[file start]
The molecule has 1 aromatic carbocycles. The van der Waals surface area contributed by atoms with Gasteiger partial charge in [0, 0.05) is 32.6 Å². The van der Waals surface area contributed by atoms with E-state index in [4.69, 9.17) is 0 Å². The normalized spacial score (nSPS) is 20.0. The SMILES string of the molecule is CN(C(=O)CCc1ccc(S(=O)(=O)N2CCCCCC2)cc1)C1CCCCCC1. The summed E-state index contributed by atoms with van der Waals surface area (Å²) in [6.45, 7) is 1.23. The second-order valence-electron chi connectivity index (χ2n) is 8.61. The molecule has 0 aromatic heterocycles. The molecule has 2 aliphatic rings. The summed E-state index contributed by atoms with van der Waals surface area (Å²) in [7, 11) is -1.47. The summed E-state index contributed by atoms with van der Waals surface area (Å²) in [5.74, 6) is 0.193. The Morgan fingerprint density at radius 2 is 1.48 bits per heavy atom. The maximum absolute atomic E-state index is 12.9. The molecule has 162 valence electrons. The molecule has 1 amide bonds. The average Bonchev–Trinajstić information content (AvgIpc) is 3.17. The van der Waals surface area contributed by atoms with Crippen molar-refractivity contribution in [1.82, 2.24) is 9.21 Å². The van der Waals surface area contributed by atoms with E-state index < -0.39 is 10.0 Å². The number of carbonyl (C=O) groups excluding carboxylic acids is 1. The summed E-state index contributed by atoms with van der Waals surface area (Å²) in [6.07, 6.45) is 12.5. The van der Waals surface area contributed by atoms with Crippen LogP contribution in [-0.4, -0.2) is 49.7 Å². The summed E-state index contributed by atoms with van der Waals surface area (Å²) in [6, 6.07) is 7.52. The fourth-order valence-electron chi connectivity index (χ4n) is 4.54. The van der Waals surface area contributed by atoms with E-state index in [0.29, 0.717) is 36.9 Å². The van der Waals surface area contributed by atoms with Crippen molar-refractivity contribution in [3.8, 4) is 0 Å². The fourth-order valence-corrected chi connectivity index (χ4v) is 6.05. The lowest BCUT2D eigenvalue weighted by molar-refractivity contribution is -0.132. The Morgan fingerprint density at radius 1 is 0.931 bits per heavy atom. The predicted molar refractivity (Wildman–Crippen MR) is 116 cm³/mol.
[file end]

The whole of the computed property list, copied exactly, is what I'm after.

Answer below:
The molecule has 1 aromatic carbocycles. The van der Waals surface area contributed by atoms with Gasteiger partial charge in [0, 0.05) is 32.6 Å². The van der Waals surface area contributed by atoms with E-state index in [4.69, 9.17) is 0 Å². The normalized spacial score (nSPS) is 20.0. The SMILES string of the molecule is CN(C(=O)CCc1ccc(S(=O)(=O)N2CCCCCC2)cc1)C1CCCCCC1. The summed E-state index contributed by atoms with van der Waals surface area (Å²) in [6.45, 7) is 1.23. The second-order valence-electron chi connectivity index (χ2n) is 8.61. The molecule has 0 aromatic heterocycles. The molecule has 2 aliphatic rings. The summed E-state index contributed by atoms with van der Waals surface area (Å²) in [7, 11) is -1.47. The summed E-state index contributed by atoms with van der Waals surface area (Å²) in [5.74, 6) is 0.193. The Morgan fingerprint density at radius 2 is 1.48 bits per heavy atom. The maximum absolute atomic E-state index is 12.9. The molecule has 162 valence electrons. The molecule has 1 amide bonds. The average Bonchev–Trinajstić information content (AvgIpc) is 3.17. The van der Waals surface area contributed by atoms with Crippen molar-refractivity contribution in [1.82, 2.24) is 9.21 Å². The van der Waals surface area contributed by atoms with E-state index < -0.39 is 10.0 Å². The number of carbonyl (C=O) groups excluding carboxylic acids is 1. The summed E-state index contributed by atoms with van der Waals surface area (Å²) in [6.07, 6.45) is 12.5. The van der Waals surface area contributed by atoms with Crippen LogP contribution in [-0.4, -0.2) is 49.7 Å². The summed E-state index contributed by atoms with van der Waals surface area (Å²) in [6, 6.07) is 7.52. The fourth-order valence-electron chi connectivity index (χ4n) is 4.54. The van der Waals surface area contributed by atoms with E-state index in [0.29, 0.717) is 36.9 Å². The van der Waals surface area contributed by atoms with Crippen molar-refractivity contribution in [3.8, 4) is 0 Å². The fourth-order valence-corrected chi connectivity index (χ4v) is 6.05. The lowest BCUT2D eigenvalue weighted by molar-refractivity contribution is -0.132. The Morgan fingerprint density at radius 1 is 0.931 bits per heavy atom. The predicted molar refractivity (Wildman–Crippen MR) is 116 cm³/mol.